Why contract tracing regulations pose security challenges for small businesses

To ensure the health and safety of customers across Australia, cafes, restaurants, and many other bricks and mortar businesses are faced with new government regulations to aid in contact tracing exercises to help stop the spread of COVID-19. 

As a result, many small businesses now require patrons to supply their personal details as a condition of entry – this is often done via technologies such as QR codes that link to data-collecting third party websites. Besides the privacy concerns, businesses will need to ensure this data is protected from cyber-attackers and unauthorised sharing and disposed of appropriately in a timely manner.

So where should small businesses start?

Regardless of the size of the organisation, great care should be taken when handling customer data. Personally identifiable information (PII) must be stored, retained and protected in the same way as any other customer record.

Is the data stored securely and in your explicit control? Is it encrypted? Where will the data reside and who will access it? These are questions that need to be answered.

The business must maintain clear ownership of the data. The issue with using QR codes is that they will typically take the user to a third-party website that collects data on behalf of the business. Adding the customer data to a Survey Monkey or Google spreadsheet is also inadequate as there are vulnerabilities inherent with these platforms and often third-party providers such as these are able to access the data, as part of the terms for using the service. The best way to collect and store the data is via a personalised and secure submission form, owned and controlled by the organisation.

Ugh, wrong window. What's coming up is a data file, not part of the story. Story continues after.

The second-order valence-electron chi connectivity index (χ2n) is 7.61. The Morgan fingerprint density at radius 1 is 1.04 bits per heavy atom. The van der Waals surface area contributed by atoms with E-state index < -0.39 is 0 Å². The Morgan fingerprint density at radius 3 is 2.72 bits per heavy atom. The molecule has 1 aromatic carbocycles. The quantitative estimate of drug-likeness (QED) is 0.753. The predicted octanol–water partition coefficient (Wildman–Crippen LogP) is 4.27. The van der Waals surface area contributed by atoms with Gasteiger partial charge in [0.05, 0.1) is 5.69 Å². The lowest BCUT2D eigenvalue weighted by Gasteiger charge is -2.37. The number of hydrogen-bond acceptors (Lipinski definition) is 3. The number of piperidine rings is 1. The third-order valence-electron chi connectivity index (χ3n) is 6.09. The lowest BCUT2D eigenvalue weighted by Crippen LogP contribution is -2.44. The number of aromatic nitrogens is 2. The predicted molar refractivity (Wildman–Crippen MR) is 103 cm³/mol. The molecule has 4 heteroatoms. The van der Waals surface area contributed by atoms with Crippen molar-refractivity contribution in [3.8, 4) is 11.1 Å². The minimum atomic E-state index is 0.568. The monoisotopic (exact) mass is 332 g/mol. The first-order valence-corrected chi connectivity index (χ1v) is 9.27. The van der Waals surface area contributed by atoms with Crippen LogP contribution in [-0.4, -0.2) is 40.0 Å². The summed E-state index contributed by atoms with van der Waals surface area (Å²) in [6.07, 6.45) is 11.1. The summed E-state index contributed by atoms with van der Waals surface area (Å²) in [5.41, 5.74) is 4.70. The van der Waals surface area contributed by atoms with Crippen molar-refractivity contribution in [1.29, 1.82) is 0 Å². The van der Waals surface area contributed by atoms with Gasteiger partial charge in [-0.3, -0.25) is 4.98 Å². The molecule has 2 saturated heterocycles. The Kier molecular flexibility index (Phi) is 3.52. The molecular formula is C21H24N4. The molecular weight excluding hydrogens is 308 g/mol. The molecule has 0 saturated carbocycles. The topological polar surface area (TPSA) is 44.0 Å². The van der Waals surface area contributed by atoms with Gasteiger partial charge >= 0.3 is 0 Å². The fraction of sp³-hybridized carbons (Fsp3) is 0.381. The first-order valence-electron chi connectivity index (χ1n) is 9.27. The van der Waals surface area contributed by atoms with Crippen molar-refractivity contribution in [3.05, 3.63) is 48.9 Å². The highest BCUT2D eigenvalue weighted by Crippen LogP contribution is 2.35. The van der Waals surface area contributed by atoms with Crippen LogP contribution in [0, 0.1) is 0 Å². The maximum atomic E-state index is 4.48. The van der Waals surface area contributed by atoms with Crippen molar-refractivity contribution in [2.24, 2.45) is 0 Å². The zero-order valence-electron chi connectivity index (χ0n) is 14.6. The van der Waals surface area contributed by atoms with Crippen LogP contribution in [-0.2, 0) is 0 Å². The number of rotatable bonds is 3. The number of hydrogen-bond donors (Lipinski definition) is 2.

Can the government help?

I valued our Prime Minister recently acknowledging that security is everyone’s problem when he announced the government’s new cybersecurity strategy and CESAR package investment. Hopefully, this goes some way to encourage small businesses to understand the importance of keeping customer data secure. Small businesses must be aware and know the risks, particularly as many are being asked to collect more customer data than ever before.

Many small businesses would benefit from the introduction of a framework and/or set of guidelines to educate managers/owners on how best to secure customer data.

While it’s encouraging that our Prime Minister has paid attention to small businesses as part of the government’s cybersecurity strategy, there’s still a lot of scope for both federal and state governments to support small businesses to encourage cyber hygiene, particularly with regards to the storage of customer records.

A COVID-safe approach

The NSW Government is running a pilot for the COVID Safe Check-in tool. Instead of small businesses collecting the data themselves, their customers simply use the COVID Safe QR code provided by the business, which will take them to the Service NSW app to check in. The customer will be notified by the Service NSW app or contacted via phone or email if there’s an outbreak at a location they’ve checked in to. When patrons check in to a business using the app, only the location of the business and time of visit is recorded. This information is stored only for 28 days.

According to the National Retail Association, small businesses employ nearly half of the Australian workforce (46 per cent) and contribute more than a third of Australia’s GDP (35 per cent). While these numbers are likely to have changed since the start of the pandemic, the contribution of small businesses to Australia’s economy cannot be underestimated.

The COVID-19 pandemic has drawn attention to the need for small businesses to understand the importance of protecting customer data. Therefore, it’s only fitting that small businesses receive the adequate support and resources required to ensure they are well prepared in this regard now and into the future.   

Aaron Bugal, Global Solutions Engineer, Sophos

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